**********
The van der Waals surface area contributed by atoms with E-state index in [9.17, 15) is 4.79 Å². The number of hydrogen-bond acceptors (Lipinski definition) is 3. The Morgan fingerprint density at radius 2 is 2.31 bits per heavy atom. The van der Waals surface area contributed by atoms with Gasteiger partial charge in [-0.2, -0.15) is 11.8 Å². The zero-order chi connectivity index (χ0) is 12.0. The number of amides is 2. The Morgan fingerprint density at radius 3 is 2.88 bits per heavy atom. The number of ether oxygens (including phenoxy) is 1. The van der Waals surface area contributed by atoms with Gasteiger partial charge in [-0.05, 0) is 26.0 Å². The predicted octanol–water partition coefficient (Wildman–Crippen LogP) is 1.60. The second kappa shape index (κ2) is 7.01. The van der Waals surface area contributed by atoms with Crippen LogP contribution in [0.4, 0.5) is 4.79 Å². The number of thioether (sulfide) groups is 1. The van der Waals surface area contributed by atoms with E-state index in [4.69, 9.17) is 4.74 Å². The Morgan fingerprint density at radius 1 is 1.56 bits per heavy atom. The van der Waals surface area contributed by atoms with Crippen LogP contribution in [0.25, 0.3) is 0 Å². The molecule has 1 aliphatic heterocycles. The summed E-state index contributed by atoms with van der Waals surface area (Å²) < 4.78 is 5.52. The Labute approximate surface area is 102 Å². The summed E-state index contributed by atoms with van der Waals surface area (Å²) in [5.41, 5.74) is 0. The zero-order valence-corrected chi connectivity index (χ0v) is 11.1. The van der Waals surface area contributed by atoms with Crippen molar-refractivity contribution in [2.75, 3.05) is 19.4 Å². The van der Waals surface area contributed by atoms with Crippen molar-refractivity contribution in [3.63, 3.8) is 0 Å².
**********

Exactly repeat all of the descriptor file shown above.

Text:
The van der Waals surface area contributed by atoms with E-state index in [9.17, 15) is 4.79 Å². The number of hydrogen-bond acceptors (Lipinski definition) is 3. The Morgan fingerprint density at radius 2 is 2.31 bits per heavy atom. The van der Waals surface area contributed by atoms with Gasteiger partial charge in [-0.2, -0.15) is 11.8 Å². The zero-order chi connectivity index (χ0) is 12.0. The number of amides is 2. The Morgan fingerprint density at radius 3 is 2.88 bits per heavy atom. The number of ether oxygens (including phenoxy) is 1. The van der Waals surface area contributed by atoms with Gasteiger partial charge in [-0.05, 0) is 26.0 Å². The predicted octanol–water partition coefficient (Wildman–Crippen LogP) is 1.60. The second kappa shape index (κ2) is 7.01. The van der Waals surface area contributed by atoms with Crippen LogP contribution in [0.4, 0.5) is 4.79 Å². The number of thioether (sulfide) groups is 1. The van der Waals surface area contributed by atoms with E-state index in [4.69, 9.17) is 4.74 Å². The Morgan fingerprint density at radius 1 is 1.56 bits per heavy atom. The van der Waals surface area contributed by atoms with Crippen LogP contribution in [0.25, 0.3) is 0 Å². The molecule has 1 aliphatic heterocycles. The summed E-state index contributed by atoms with van der Waals surface area (Å²) < 4.78 is 5.52. The Labute approximate surface area is 102 Å². The summed E-state index contributed by atoms with van der Waals surface area (Å²) in [5.41, 5.74) is 0. The zero-order valence-corrected chi connectivity index (χ0v) is 11.1. The van der Waals surface area contributed by atoms with Crippen molar-refractivity contribution in [2.75, 3.05) is 19.4 Å². The van der Waals surface area contributed by atoms with Crippen molar-refractivity contribution in [3.63, 3.8) is 0 Å².